Unfortunately for Penn-America, American States is readily distinguishable from the situation here, where the district court simply removed the DJ Action from its active docket, retaining jurisdiction in the matter rather than dismissing it without prejudice.   In removing the DJ Action from its active docket, the court even satisfied the dicta of American States, that “[i]t would have been better had the district court stayed proceedings until the underlying suit reached a conclusion,” as “[t]he loser or losers in the federal litigation then could have appealed from a truly final disposition.”  392 F.3d at 941.   Moreover, in contrast to American States (where the insurer's ability to appeal the duty to defend ruling was hindered), we see no impediment to Penn-America's future ability to appeal the district court's rulings on either its duty to defend or indemnify ACH.

 Put simply, should ACH subsequently be found liable to Mapp in state court, Penn-America could then pursue relief in the DJ Action on the indemnification issue.   A ruling on that issue-either favorable or unfavorable-should put the DJ Action to rest and constitute an appealable decision.   Penn-America could then pursue an appeal on the duty to defend ruling of the Opinion and, if necessary, the district court's ultimate disposition of the indemnification issue as well.   On the other hand, should ACH prevail in the Mapp Action, the indemnification issue of the DJ Action should be subject to dismissal for mootness.   And, at that time, the duty to defend ruling of the Opinion would be ripe for appeal.   In either event, if this Court thereafter rules that the duty to defend issue was improperly resolved against Penn-America in the district court, Penn-America could, pursuant to its reservation of rights with respect to the defense of ACH in the Mapp Action, seek reimbursement of its defense costs.   In sum, the administrative closing effected by the Opinion has not deprived Penn-America of its right to appeal any adverse rulings made in the DJ Action.6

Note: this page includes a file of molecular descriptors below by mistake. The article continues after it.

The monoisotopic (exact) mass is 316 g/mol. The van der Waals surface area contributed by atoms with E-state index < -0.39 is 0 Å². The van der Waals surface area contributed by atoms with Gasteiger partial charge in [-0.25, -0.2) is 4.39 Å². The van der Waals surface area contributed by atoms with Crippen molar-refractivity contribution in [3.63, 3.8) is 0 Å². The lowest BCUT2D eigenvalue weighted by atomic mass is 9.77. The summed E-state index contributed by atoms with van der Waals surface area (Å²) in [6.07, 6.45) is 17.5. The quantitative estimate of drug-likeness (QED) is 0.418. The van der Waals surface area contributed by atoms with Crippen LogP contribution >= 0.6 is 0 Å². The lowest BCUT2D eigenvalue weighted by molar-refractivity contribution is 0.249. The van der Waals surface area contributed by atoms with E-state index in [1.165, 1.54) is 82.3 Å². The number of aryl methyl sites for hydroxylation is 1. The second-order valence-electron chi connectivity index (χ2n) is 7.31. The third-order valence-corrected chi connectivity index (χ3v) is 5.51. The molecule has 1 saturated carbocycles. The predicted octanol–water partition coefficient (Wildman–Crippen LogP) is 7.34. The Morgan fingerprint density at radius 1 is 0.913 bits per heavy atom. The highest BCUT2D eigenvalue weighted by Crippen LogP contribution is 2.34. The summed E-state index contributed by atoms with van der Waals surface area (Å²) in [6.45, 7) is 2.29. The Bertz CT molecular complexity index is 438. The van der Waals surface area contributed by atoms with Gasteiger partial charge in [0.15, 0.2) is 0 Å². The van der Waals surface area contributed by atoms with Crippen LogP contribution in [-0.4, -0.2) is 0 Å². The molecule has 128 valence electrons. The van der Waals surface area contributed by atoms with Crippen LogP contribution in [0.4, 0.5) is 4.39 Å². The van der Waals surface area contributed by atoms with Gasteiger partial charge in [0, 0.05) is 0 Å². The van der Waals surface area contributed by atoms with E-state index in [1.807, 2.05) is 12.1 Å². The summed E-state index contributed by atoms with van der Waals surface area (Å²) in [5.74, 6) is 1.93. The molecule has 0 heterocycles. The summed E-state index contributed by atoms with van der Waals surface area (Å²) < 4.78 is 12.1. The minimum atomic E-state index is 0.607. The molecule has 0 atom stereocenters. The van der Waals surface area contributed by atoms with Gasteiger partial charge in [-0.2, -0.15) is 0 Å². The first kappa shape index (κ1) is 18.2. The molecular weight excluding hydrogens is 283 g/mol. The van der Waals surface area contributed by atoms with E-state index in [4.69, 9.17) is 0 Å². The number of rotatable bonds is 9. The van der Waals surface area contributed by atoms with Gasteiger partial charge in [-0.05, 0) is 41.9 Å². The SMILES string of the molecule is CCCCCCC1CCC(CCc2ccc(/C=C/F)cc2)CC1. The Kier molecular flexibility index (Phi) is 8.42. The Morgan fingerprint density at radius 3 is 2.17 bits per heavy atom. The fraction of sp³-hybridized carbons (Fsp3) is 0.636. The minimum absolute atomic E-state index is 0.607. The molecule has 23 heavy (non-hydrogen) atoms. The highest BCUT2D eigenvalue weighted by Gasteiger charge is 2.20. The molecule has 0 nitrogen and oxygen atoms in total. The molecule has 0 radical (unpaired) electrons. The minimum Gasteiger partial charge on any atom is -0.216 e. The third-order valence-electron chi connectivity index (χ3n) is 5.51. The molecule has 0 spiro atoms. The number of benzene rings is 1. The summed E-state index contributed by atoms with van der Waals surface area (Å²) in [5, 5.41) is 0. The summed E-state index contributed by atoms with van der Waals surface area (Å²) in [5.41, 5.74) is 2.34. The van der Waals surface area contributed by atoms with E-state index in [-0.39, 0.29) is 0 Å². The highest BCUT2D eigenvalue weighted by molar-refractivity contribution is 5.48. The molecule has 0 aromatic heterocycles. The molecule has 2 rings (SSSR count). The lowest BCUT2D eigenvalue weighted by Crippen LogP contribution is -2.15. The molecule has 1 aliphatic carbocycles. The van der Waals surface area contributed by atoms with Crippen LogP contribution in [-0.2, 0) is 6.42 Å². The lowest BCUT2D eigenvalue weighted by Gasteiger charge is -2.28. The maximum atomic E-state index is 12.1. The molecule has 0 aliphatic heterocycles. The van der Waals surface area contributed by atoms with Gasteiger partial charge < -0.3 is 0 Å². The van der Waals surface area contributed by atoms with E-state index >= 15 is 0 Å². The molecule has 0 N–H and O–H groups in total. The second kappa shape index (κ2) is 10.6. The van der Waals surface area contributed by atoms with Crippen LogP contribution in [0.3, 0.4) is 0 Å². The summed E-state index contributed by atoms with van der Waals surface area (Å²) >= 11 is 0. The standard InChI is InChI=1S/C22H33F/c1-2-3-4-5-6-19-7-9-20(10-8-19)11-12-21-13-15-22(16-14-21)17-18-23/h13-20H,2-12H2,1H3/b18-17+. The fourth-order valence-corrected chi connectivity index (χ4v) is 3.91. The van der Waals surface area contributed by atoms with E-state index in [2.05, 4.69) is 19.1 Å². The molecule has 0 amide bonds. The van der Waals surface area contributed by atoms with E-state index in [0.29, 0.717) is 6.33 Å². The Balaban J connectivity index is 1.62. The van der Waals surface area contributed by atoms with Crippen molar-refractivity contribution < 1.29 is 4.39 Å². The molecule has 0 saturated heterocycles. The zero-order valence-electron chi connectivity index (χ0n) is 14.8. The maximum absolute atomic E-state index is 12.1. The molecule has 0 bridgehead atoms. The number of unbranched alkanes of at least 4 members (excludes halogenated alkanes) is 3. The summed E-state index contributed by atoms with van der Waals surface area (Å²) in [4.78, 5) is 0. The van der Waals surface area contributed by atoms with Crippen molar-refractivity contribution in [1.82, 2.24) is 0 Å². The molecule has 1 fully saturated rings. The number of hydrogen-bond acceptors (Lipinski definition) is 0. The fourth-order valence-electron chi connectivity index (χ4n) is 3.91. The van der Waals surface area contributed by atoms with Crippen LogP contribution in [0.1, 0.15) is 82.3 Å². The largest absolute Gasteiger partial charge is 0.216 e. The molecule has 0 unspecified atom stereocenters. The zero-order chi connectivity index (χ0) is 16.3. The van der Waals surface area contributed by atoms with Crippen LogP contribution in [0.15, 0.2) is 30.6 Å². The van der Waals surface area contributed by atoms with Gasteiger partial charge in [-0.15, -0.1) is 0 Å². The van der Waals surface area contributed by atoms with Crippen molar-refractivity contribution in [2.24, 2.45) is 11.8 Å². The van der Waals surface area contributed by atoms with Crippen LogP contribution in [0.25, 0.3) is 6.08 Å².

III.

Pursuant to the foregoing, the Opinion of November 17, 2006, is not appealable, and we lack jurisdiction to review it.   We therefore dismiss this appeal.

DISMISSED

FOOTNOTES

1.   The facts spelled out herein are drawn primarily from Mapp's state court pleadings and from a stipulation of relevant facts filed by the parties in the declaratory judgment proceeding.

2.   The Policy is found at J.A. 20-96.  (Citations to “J.A. _” refer to the contents of the Joint Appendix filed by the parties in this appeal.)

3.   Huneycutt asserted that he had failed to notify Penn-America earlier because he believed that ACH had no legal exposure, in that the accident occurred half an hour after the bar closed, in a parking lot area that ACH had no obligation to make safe.   Huneycutt expected that any litigation arising from the accident would be limited to criminal charges against Bristol.

4.   Penn-America's DJ Action also sought declaratory relief concerning two additional Policy provisions-a punitive damages exclusion, and a provision capping coverage per occurrence and also in the aggregate.   Although the district court disposed of those issues in its Opinion, they are not implicated in this appeal.

5.   Surprisingly, in making this contention, Penn-America emphasizes that it is being deprived of appellate review on the indemnification issue, which has not been resolved and remains pending in the DJ Action.   It would seem to make more sense for Penn-America to assert that its ability to appeal the duty to defend ruling has been jeopardized.   In any event, as discussed infra, there is nothing to prevent our later review of either or both issues, once the DJ Action has concluded in the district court.

6.   To the extent Penn-America seeks to rely on the “conclusive in practical effect” language of American States as a basis for appellate jurisdiction under the collateral order doctrine, such an assertion is without merit and is also rejected.   See Cohen v. Beneficial Loan Corp., 337 U.S. 541, 546, 69 S.Ct. 1221, 93 L.Ed. 1528 (1949) (authorizing immediate appeal of otherwise interlocutory decision that (1) conclusively resolves question in dispute;  (2) disposes of important issue that is separate from merits;  and (3) is effectively unreviewable on appeal from final judgment);  see also Under Seal v. Under Seal, 326 F.3d 479, 481-84 (4th Cir.2003) (embracing and applying “three factor test” for collateral order doctrine).

Dismissed by published opinion.   Judge KING wrote the opinion, in which Chief Judge WILLIAMS and Judge TRAXLER joined.